|Parents discovered their 7-year-old child playing violent video game.
While discussing the game with their child, they learn one of his friends at school is recruiting him as a gang member.
When asked who should the parents contact, ministers, social workers, educators and law enforcement officers answered they would call the boy’s parents, law enforcement officers, educators and school resource officers.
The scenario was discussed during the first of a three-day 2010 Youth Gang Organized Crime Symposium. About 250 people from Tennessee attend the symposium sponsored by the Forensic Institute for Research and Education at MTSU.
Lt. Shawn Williams of Brownsville Police Department is past president of the National Alliance of Gang Investigators Associations and president of the Tennessee Gang Investigators Association who discussed ways to bridge intelligence gaps and respond to gang activity.
“Gang members are dangerous – no matter whether you are a law enforcement officer or a civilian service provider,” Williams said.
Williams outlined the anti-gang triangle to fight gangs in communities by:
• Intervention of social workers, community activists and educators,
• Prevention by parents, families and clergy, and
• Suppression law enforcement officers.
Williams, who’s worked on gang investigations since 1994, suggested law enforcement officers and civilians should talk to gang members to find out about their activities.
If a gang member talks to law enforcement about getting out of a gang, an officer should ask for the gang’s “Bible” of regulations and bandanas.
“They’ll turn it over if they really want out,” Williams said.
Gang members may be willing to talk to teachers and administrators because they feel close to a teacher or administrator.
Williams stressed the importance of sharing information about gangs.
Adults may research gang activity at MySpace and You Tube. Social workers and counselors have access to children and can learn about gang activities.
Through several scenarios, participants learned they can communicate between parents, law enforcement, social workers, pastors, educators and probation and parole officers to share information.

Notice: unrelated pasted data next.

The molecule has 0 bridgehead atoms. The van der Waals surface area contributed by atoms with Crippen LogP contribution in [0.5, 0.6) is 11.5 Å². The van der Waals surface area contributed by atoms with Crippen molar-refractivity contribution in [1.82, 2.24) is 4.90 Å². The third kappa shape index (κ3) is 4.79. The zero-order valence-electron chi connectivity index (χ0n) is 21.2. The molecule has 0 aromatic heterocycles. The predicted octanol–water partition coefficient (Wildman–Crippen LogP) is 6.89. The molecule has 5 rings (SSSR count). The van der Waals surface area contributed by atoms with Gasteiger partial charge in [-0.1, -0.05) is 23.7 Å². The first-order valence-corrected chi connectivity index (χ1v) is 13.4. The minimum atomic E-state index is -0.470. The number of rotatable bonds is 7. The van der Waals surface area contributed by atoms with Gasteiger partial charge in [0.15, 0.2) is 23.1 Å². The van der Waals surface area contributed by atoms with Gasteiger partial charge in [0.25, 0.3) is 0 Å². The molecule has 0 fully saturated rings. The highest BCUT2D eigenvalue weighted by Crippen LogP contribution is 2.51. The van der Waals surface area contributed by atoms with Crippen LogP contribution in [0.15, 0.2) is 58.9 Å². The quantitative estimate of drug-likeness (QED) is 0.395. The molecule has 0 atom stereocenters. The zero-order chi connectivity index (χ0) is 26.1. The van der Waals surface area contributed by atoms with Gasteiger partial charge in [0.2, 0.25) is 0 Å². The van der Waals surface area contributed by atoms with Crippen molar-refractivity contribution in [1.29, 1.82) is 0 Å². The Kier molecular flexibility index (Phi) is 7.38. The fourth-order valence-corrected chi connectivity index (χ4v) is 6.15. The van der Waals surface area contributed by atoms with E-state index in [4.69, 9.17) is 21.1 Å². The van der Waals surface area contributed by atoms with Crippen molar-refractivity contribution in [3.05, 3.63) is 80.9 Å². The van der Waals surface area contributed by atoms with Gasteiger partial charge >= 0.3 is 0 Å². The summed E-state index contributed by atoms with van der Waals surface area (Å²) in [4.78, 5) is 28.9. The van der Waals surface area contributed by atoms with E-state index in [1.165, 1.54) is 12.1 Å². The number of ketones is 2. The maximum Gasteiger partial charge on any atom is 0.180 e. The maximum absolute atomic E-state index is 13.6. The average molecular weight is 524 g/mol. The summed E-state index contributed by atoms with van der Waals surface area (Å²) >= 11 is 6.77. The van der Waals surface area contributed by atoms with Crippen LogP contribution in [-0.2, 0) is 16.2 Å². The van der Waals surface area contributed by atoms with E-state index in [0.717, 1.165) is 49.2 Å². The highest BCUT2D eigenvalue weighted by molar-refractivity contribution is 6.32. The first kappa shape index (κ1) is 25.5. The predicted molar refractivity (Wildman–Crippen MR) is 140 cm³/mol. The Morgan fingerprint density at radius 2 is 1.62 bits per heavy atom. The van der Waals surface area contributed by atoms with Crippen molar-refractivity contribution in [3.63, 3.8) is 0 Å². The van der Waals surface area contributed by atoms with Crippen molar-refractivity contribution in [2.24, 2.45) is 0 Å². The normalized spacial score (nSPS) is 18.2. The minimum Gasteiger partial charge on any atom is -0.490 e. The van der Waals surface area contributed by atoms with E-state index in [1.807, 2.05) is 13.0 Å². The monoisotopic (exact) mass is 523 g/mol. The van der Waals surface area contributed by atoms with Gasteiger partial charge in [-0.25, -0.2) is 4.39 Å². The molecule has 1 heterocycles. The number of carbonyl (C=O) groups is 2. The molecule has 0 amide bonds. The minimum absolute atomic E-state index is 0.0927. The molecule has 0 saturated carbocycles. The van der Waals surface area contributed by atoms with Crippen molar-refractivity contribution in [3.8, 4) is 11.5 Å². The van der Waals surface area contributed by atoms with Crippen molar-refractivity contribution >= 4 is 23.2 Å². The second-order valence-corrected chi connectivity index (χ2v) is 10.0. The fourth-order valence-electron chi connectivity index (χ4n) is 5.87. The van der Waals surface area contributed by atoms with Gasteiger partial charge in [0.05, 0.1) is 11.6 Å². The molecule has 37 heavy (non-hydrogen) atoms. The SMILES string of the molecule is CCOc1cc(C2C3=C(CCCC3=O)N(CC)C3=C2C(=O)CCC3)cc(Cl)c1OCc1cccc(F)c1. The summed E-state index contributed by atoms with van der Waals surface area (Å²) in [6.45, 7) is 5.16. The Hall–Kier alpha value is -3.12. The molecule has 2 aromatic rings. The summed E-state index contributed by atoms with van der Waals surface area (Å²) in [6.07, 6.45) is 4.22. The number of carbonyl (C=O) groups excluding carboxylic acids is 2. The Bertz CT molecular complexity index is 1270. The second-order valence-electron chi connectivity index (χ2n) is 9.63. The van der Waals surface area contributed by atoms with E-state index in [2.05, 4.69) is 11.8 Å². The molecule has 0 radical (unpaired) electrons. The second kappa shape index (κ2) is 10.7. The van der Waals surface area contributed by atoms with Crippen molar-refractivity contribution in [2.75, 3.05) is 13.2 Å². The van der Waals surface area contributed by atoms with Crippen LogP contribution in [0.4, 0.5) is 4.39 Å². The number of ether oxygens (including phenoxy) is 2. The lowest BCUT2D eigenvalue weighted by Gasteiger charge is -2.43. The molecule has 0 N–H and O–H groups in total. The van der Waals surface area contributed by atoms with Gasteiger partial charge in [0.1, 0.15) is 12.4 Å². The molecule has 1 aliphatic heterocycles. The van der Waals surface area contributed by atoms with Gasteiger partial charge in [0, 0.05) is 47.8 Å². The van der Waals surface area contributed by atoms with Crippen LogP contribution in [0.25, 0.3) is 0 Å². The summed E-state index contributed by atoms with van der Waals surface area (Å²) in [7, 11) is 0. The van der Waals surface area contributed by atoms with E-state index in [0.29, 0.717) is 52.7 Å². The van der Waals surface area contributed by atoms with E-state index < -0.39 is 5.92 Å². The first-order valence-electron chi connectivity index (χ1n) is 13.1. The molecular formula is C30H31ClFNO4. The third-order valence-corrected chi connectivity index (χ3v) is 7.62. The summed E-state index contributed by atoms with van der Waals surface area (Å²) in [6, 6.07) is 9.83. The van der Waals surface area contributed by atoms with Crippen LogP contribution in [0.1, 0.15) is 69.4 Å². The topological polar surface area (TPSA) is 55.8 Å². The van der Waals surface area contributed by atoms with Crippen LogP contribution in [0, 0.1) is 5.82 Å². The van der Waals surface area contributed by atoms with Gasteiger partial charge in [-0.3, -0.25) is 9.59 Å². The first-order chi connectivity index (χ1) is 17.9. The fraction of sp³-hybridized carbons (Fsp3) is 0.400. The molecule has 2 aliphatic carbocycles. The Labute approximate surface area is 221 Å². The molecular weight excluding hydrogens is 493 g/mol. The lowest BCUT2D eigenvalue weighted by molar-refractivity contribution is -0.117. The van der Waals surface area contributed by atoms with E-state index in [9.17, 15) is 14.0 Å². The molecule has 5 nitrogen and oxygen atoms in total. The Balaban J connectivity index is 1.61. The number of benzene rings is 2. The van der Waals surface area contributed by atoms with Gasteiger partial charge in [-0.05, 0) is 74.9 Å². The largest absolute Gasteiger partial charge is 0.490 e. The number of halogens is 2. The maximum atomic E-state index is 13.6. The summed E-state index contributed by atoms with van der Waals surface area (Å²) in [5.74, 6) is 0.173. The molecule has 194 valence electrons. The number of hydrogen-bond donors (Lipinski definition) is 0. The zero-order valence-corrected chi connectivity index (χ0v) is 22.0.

For example, a judge, prosecutor or youth services officer should pass on testimony about gangs in Juvenile Court to law enforcement officers for investigations.
Parents can talk with their children about gangs.
“In Murfreesboro, second-graders know more about gang activity than everyone in this room because they see it every day,” Williams said.
He talks with his 12-year-old daughter to learn about any gang activities in school.
By sharing information, Williams believes communities can more effectively tackle gang violence by saving children and youth, reclaiming neighborhoods and preventing children from joining gangs.
Citizens must spearhead the drive by reporting gang activity, testifying in court and maintaining they won’t tolerate gangs who sell illegal drugs, commit burglaries and kill people.
Residents may be afraid to report gang activity in their neighborhoods for fear of retaliation.
But Williams said citizens owe it to themselves and their children and grandchildren to get involved.
If people don’t talk, officers should keep knocking on doors until someone decides they are tired of being scared and want to talk.
When citizens call about gangs, law enforcement officers shouldn’t just take a report. They should talk to other citizens and gain information about gangs and members.
Police officers should spend time in gang neighborhoods by being role models and developing relationships with members. Officers should not tolerate any gang-related activities.
Parents can help by discouraging gang activity, keeping children occupied, developing good communications, spending time with their children, prohibiting gang dress, setting limits on Internet, TV and video time, preventing children from drawing gang symbols like six-point stars and pitchforks, supervising their free time and developing an anti-gang environment.
The media can help by not giving names of gangs or glamorizing gang signs and graffiti. They can share information with law enforcement.
Pastors and counselors can pass on information they obtain to police officers.
Williams said the best way to attack gangs from the home is to follow Proverbs 22:6, “Train up a child in the way he should go and when he is old, he will not depart from it.”
Lisa Marchesoni may be reached at 869-0814 or at firstname.lastname@example.org.